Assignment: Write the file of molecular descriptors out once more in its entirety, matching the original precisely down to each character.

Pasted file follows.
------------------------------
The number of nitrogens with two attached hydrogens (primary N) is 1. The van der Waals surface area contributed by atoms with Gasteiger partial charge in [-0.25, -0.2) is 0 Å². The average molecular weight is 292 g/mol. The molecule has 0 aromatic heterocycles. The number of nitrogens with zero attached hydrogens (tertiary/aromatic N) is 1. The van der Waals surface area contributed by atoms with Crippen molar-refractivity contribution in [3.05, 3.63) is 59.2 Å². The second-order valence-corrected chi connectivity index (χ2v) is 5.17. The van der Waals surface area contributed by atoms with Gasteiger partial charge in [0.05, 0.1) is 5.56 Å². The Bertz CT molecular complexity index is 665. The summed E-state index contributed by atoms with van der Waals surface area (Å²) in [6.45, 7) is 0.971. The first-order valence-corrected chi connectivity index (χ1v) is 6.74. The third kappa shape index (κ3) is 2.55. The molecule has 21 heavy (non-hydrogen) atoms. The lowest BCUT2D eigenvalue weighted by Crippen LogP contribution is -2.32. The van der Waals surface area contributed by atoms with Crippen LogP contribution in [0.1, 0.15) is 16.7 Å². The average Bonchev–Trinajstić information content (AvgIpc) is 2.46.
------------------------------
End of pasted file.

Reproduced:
The number of nitrogens with two attached hydrogens (primary N) is 1. The van der Waals surface area contributed by atoms with Gasteiger partial charge in [-0.25, -0.2) is 0 Å². The average molecular weight is 292 g/mol. The molecule has 0 aromatic heterocycles. The number of nitrogens with zero attached hydrogens (tertiary/aromatic N) is 1. The van der Waals surface area contributed by atoms with Crippen molar-refractivity contribution in [3.05, 3.63) is 59.2 Å². The second-order valence-corrected chi connectivity index (χ2v) is 5.17. The van der Waals surface area contributed by atoms with Gasteiger partial charge in [0.05, 0.1) is 5.56 Å². The Bertz CT molecular complexity index is 665. The summed E-state index contributed by atoms with van der Waals surface area (Å²) in [6.45, 7) is 0.971. The first-order valence-corrected chi connectivity index (χ1v) is 6.74. The third kappa shape index (κ3) is 2.55. The molecule has 21 heavy (non-hydrogen) atoms. The lowest BCUT2D eigenvalue weighted by Crippen LogP contribution is -2.32. The van der Waals surface area contributed by atoms with Crippen LogP contribution in [0.1, 0.15) is 16.7 Å². The average Bonchev–Trinajstić information content (AvgIpc) is 2.46.